Star Festivel Origami: Bamboo grass Ornament

Star Festivel Origami: Bamboo grass Ornament
Bamboo is known as the world’s tallest grass. But recently, it has received a new name, “the grass of hope.” More and more people around the world are now beginning to see bamboo in a different perspective. Although bamboo has been part of their art and culture, it was only recently that Chinese leaders took the plant seriously and are now building a massive bamboo industry.

The Philippines is following suit. “Bamboo has proven to be vital resources in terms of their contribution to the national economy and ecological stability of the country,” Environment Secretary Lito Atienza was quoted as saying.

A master plan for the development of bamboo as a renewable and sustainable resource showed that there are 39,000 hectares to 52,000 hectares of bamboo stands in forest lands, government plantation, privately-owned plantations, and natural stands all over the country. “I think during the 1930s, we have around 200,000 hectares of bamboo plantations,” revealed Romualdo Sta. Ana, president of the Philippine Bamboo Foundation.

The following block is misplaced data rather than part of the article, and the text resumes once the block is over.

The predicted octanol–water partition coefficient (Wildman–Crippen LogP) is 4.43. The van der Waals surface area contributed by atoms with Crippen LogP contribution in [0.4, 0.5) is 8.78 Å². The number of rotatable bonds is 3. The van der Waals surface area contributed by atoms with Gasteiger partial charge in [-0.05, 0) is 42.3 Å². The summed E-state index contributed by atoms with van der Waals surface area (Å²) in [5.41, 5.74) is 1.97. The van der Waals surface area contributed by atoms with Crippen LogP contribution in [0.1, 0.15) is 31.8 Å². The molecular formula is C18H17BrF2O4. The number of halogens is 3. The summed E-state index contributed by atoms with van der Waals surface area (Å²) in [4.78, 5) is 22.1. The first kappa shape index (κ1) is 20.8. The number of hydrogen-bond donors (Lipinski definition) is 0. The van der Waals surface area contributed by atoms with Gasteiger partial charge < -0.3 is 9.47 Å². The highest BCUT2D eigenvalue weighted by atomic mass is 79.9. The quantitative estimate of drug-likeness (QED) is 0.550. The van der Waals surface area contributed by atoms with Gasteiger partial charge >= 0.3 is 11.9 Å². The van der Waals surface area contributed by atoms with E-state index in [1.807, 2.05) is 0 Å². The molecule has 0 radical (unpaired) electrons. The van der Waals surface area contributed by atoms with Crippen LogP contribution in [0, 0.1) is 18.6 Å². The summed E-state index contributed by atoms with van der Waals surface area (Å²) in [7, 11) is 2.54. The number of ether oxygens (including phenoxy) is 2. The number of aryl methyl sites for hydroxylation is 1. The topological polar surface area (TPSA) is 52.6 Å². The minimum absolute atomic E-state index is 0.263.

All over the globe, there are 91 genera and about 1,000 species of bamboo, generally known as kawayan in the Philippines. “We have seven or eight commercial species which are massively grown in Iloilo, Davao, Bukidnon, and some parts of Luzon,” informed Sta. Ana.

Bamboo Grass Ornament Origami Diagram and Instructions
Instructions: Hover mouse over the image to zoom in or click to enlarge 


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